Land Degradation

Overgrazing is the grazing Of natural pastures at stocking intensities above the livestock carrying capacity; the resulting decrease in the vegetation cover is a leading cause of wind and water erosion. It is a significant factor in Afghanistan. Agricultural activities that can cause land degradation include shifting cultivation without adequate fallow periods, absence of soil conservation measures, fertilizer use, and a host of possible problems arising from faulty planning or management of irrigation. They are a major factor in Sir Lankan and the dominant one in Bangladesh. The role of population factors in land degradation processes obviously occurs in the context of the underlying causes.

In the region, in fact, it is indeed one of the two along with land shortage, and land shortage itself ultimately is a ensconce of continued population growth in the face of the finiteness of land resources. In the context of land shortage the growing population pressure, during 1980-1990, has led to decreases in the already small areas of agricultural land per person in six out of eight countries (14% for India and 22% for Pakistan). Population pressure also operates through other mechanisms. Improper agricultural practices, for instance, occur only under constraints such as the saturation of good lands under population pressure which leads settlers to cultivate too shallow or too steep soils, plough fallow and before it has recovered its fertility, or attempt to obtain multiple crops by irrigating unsuitable soils.

Severe land degradation affects a significant portion of the Earth’s arable lands, decreasing the wealth and economic development of nations. As the land resource base becomes less productive, food security is compromised and competition for dwindling resources increases, the seeds of famine and potential conflict are sewn. [edit] Climate change Significant land degradation from seawater inundation, particularly in river deltas and on low-lying islands, is a potential hazard that was identified in a 007 EPIC report. [citation needed] As a result of sea-level rise from climate change, salinity levels can reach levels where agriculture becomes impossible in very low lying areas.

Soil retrogression and degradation Soil retrogression and degradation are two regressive evolution processes associated with the loss of equilibrium of a stable soil. Retrogression is primarily due to erosion and corresponds to a phenomenon where succession reverts back to pioneer conditions (such as bare ground). Degradation is an evolution, different from natural evolution, related to the local climate and vegetation. It is due to the replacement of primary plant communities(known as climax) by secondary communities. This replacement modifies the humus composition and amount, and affects the formation of the soil. It is directly related to human activity. Soil degradation may also be viewed as any change or disturbance to the soil perceived to be deleterious or undesirable. L] At the beginning of soil formation, the bare rock out crops is gradually colonized by pioneer species (lichens and mosses). They are succeeded by herbaceous vegetation, shrubs and finally forest. In parallel, the iris humus-bearing horizon is formed (the A horizon), followed by some mineral horizons (B horizons). Each successive stage is characterized by a certain association of soil/vegetation and environment, which defines an ecosystem. After a certain time of parallel evolution between the ground and the vegetation, a state of steady balance is reached. This stage of development is called climax by some ecologists and “natural potential” by others. Succession is the evolution towards climax.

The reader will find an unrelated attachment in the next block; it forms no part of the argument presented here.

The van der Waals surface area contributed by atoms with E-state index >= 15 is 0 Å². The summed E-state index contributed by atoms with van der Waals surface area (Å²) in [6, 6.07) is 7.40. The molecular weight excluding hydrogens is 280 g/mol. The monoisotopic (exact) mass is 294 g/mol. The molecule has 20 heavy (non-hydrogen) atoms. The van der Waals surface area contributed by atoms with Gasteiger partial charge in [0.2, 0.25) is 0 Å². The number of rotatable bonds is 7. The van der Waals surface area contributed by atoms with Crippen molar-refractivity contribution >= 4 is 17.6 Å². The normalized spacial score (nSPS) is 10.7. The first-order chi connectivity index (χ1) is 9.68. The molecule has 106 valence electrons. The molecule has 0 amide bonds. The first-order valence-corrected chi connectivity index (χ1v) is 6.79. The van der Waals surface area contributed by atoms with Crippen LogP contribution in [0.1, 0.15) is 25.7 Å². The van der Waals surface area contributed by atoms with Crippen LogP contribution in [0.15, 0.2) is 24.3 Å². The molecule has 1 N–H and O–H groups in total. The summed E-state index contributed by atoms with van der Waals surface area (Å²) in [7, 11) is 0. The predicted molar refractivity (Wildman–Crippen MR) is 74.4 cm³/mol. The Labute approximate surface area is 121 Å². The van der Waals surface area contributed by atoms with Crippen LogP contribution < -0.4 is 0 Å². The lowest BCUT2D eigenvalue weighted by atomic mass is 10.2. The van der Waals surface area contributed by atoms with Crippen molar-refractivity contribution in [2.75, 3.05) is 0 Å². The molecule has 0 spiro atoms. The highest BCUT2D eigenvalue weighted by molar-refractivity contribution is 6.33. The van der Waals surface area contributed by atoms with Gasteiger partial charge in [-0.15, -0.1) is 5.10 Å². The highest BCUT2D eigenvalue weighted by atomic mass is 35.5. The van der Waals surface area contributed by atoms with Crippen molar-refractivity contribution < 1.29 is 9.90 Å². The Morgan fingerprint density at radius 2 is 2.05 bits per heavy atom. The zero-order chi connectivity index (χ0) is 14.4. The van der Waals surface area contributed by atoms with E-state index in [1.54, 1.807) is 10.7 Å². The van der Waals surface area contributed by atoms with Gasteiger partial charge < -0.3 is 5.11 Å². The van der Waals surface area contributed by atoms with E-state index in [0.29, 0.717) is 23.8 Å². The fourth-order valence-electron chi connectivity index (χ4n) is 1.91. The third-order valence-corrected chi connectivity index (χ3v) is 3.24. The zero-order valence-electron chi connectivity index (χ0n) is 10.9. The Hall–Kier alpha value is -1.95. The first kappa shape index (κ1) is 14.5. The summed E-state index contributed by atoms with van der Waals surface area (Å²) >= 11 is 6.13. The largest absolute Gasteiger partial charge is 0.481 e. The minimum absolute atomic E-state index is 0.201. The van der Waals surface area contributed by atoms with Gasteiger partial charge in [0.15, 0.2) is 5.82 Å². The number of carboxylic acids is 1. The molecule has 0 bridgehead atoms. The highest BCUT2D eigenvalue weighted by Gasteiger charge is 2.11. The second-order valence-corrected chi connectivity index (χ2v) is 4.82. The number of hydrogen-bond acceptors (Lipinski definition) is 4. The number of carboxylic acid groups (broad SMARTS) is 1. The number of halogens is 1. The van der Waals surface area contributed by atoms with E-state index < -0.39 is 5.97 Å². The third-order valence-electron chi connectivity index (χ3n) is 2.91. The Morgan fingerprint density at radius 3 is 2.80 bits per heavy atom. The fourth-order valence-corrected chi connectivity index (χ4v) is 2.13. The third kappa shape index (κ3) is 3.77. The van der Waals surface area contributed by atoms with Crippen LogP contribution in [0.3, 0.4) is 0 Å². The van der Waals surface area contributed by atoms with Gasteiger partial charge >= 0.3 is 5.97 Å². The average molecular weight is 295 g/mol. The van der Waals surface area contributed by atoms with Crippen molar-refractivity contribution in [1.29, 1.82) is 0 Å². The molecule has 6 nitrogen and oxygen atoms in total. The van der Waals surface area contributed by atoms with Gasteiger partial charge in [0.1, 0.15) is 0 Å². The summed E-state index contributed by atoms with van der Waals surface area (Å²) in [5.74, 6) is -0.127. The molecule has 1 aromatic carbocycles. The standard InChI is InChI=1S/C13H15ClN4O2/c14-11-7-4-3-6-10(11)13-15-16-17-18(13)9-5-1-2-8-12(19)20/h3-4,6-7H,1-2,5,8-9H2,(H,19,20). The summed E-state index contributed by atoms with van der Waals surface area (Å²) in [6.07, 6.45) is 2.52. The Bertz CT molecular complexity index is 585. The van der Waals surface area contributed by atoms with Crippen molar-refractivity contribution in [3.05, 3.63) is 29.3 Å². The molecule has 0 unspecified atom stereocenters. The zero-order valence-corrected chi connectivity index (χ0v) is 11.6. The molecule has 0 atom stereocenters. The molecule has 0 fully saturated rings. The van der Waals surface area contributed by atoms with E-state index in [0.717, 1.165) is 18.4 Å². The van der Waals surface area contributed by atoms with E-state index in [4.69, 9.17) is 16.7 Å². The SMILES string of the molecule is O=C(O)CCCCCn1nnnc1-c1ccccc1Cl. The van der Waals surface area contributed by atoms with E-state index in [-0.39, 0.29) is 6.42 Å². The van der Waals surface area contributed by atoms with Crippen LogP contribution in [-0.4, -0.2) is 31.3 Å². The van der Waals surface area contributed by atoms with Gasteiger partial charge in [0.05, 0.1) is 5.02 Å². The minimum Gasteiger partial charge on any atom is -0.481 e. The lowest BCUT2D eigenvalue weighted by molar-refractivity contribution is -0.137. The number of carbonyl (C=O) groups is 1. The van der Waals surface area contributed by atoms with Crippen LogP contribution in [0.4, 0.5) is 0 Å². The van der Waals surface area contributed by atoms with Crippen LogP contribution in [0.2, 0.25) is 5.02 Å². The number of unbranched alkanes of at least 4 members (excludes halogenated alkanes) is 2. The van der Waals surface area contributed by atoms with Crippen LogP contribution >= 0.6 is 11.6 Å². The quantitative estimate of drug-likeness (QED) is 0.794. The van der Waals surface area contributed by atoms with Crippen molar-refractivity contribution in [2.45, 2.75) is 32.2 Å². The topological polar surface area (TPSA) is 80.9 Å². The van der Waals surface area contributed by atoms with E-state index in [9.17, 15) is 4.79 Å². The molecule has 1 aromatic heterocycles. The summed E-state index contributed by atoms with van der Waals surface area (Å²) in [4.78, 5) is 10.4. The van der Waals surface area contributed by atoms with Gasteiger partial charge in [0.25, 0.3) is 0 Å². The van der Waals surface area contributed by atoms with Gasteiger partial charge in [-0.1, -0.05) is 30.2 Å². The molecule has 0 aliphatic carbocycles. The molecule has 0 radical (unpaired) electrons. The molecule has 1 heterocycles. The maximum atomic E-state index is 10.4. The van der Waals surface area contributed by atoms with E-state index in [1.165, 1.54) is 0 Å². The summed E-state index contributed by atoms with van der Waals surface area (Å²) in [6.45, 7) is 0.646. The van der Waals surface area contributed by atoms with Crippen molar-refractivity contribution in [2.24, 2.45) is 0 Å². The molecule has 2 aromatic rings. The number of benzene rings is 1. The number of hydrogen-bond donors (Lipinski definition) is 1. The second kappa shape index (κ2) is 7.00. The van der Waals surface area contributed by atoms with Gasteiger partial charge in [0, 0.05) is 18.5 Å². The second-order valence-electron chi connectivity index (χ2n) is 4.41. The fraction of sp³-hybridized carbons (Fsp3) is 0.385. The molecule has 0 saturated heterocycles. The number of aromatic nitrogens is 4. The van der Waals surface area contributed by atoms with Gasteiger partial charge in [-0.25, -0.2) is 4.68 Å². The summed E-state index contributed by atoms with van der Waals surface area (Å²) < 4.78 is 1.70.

Regardless of its name, the equilibrium stage of primary succession is the highest natural form of velveteen that the environmental factors are capable of producing. The cycles of evolution of soils have very variable durations, between tens. Hundreds and thousands of years for quickly evolving soils (A horizon only) to more than a million of years for slowly developing soils. The same soil may achieve several successive steady state conditions during its existence, as exhibited by the Pigmy forest sequence in Mendocino County, California. Soils naturally reach a state of high productivity, from which they naturally degrade as mineral nutrients are removed from the soil system. Thus older oils are more vulnerable to the effects of induced retrogression and degradation.